Hundreds of freeways, arterial and regional roads across Victoria are set to be upgraded as the Victorian Government invests over $870 million to fix the roads that locals rely on each day.
This significant investment includes $653.5 million to rebuild and resurface Victorian roads over a two-year period together with an annual investment for road maintenance, which is valued at $216 million for this financial year.
“From fixing pot holes to the biggest projects in Victoria has ever seen, we’re building a better transport network for all Victorians.
“This massive investment will fix the roads Victorians rely on every day and get people home safer and sooner, wherever they are,” Premier Daniel Andrews said.
With this funding, approximately 1,800 kilometres of road will be upgraded as well as 150,000 potholes repaired and more than 30,000 kilometres of roadside vegetation trimmed across the State within the next year.
Projects will include asphalt resurfacing key arterial roads - including the Monash Freeway, Princes Freeway, Maroondah Highway and Cranbourne-Frankston Road - to provide safer and more reliable journeys for all road users.
Roads such as the Melba Highway at Dixons Creek, Mornington-Tyabb Road at Moorooduc and Healesville-Koo Wee Rup Road on Pakenham, and other roads that need extensive work will also be included in the road maintenance blitz.
About 1,500 kilometres of regional roads will also be repaired, resurfaced and rebuilt this year. These regional roads will include the Princes Highway in Gippsland, the Hume Highway near Winton, the Glenelg Highway near Skipton, the Echuca-Kyabram Road near Echuca, and the Robinvale-Sea Lake Road in Manangatang.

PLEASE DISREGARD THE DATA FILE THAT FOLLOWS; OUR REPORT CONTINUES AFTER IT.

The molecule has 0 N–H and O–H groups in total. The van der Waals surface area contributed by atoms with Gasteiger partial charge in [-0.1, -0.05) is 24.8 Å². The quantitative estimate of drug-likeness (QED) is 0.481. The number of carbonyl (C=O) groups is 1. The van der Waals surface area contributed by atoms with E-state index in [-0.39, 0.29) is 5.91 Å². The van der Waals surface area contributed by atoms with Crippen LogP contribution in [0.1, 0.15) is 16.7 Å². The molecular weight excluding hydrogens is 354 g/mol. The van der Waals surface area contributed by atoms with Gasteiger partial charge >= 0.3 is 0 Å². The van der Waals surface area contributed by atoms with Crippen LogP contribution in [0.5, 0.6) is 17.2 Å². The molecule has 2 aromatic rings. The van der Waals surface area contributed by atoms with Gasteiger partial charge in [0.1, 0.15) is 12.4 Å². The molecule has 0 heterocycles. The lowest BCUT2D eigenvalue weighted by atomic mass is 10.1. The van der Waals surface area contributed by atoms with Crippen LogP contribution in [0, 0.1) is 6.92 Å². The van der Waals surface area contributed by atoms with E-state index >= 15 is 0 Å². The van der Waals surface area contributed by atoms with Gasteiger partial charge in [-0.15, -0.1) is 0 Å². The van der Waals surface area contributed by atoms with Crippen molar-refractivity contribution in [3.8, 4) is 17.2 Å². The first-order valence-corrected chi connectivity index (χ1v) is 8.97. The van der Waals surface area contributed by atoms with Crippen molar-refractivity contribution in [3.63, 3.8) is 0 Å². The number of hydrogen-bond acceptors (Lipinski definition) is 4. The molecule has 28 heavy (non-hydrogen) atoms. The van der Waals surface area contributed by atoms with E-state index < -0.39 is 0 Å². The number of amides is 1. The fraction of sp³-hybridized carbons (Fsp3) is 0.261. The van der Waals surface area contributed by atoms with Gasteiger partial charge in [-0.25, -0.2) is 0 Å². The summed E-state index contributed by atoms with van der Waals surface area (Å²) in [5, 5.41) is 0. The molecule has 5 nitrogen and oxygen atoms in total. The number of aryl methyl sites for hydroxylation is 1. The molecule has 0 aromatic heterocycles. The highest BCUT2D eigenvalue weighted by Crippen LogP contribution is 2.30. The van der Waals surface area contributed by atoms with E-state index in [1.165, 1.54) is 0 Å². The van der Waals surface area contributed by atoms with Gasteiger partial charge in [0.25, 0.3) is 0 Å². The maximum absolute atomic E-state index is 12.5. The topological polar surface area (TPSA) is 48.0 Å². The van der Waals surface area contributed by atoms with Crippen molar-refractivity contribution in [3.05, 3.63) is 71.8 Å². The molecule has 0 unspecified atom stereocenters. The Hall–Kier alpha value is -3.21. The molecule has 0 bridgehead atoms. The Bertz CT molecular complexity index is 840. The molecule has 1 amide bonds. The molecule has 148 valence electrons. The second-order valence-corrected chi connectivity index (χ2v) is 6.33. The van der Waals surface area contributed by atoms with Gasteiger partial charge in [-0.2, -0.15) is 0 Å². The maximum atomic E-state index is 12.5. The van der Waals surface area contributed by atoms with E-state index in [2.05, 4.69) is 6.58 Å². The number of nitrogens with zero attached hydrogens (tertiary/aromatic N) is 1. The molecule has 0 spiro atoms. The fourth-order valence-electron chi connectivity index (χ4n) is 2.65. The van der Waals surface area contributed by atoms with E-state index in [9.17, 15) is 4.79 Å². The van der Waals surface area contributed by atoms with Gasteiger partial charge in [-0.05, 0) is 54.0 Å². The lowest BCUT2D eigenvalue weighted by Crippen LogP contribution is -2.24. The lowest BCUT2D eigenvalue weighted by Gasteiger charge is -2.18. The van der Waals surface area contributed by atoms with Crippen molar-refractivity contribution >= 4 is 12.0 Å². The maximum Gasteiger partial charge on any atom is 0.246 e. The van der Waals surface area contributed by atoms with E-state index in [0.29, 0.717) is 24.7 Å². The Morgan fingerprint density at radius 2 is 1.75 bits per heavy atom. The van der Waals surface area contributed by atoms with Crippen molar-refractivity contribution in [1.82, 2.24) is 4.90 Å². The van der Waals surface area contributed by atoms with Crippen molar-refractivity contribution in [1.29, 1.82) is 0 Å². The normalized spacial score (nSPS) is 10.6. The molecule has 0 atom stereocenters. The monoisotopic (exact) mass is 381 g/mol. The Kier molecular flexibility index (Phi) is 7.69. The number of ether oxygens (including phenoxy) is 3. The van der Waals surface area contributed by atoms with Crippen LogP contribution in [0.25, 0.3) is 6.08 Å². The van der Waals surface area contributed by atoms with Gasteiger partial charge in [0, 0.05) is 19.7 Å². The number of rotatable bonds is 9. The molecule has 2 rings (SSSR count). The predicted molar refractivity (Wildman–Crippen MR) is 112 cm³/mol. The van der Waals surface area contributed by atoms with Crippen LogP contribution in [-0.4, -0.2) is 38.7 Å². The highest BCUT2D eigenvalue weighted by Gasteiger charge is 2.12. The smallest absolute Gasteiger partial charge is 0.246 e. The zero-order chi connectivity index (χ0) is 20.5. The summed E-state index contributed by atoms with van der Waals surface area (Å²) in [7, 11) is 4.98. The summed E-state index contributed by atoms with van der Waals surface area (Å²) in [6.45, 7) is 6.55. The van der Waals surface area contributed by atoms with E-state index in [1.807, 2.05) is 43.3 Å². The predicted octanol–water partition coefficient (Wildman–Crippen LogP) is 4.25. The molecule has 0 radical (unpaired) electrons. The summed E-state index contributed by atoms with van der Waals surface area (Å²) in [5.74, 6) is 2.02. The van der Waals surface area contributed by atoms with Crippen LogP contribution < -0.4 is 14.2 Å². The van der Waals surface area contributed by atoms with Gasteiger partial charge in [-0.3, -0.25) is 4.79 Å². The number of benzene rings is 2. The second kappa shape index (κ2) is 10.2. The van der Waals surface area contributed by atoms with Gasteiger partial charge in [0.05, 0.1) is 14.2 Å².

Through the second round of the Fixing Country Roads program, regional councils will be able to deliver 133 projects that will fix municipal roads. Works will include rebuilding sections of local roads as well as sealing gravel roads and strengthening bridges.
Other works covered by the road maintenance blitz will include repairing and replacing damaged signs, safety barriers and fences.
“We know how important suburban and country roads are for families getting to work or taking their kids to school. That’s why over the coming months you’ll see crews fixing and repairing the roads that need it the most,” Minister for Roads Jaala Pulford said.
This road maintenance program is expected to support up to 1,100 construction jobs across Victoria, with about 100 workers working to fix roads in Melbourne at night.
In addition, vital maintenance works on the West Gate Bridge will also go underway over the summer festive period. The maintenance team will work around the clock to asphalt and waterproof the steel sections of the bridge, boosting the bridge’s reliability for the hundreds of thousands of motorists using the bridge daily.
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